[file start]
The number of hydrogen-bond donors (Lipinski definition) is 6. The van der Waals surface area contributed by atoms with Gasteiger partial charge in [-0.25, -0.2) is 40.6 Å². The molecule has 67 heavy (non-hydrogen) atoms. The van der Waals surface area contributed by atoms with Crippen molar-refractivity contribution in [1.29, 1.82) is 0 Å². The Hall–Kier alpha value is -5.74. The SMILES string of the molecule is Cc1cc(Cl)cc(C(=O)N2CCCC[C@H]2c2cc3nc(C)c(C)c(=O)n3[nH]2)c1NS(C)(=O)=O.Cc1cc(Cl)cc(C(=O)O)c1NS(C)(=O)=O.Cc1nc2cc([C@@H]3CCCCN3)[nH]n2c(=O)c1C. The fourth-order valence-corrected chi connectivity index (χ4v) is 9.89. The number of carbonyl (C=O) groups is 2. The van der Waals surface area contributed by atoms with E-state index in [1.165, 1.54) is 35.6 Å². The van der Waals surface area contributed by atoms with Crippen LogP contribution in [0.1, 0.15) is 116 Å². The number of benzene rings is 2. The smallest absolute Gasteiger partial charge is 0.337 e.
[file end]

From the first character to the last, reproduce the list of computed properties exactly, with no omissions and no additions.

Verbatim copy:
The number of hydrogen-bond donors (Lipinski definition) is 6. The van der Waals surface area contributed by atoms with Gasteiger partial charge in [-0.25, -0.2) is 40.6 Å². The molecule has 67 heavy (non-hydrogen) atoms. The van der Waals surface area contributed by atoms with Crippen molar-refractivity contribution in [1.29, 1.82) is 0 Å². The Hall–Kier alpha value is -5.74. The SMILES string of the molecule is Cc1cc(Cl)cc(C(=O)N2CCCC[C@H]2c2cc3nc(C)c(C)c(=O)n3[nH]2)c1NS(C)(=O)=O.Cc1cc(Cl)cc(C(=O)O)c1NS(C)(=O)=O.Cc1nc2cc([C@@H]3CCCCN3)[nH]n2c(=O)c1C. The fourth-order valence-corrected chi connectivity index (χ4v) is 9.89. The number of carbonyl (C=O) groups is 2. The van der Waals surface area contributed by atoms with E-state index in [1.165, 1.54) is 35.6 Å². The van der Waals surface area contributed by atoms with Crippen LogP contribution in [0.1, 0.15) is 116 Å². The number of benzene rings is 2. The smallest absolute Gasteiger partial charge is 0.337 e.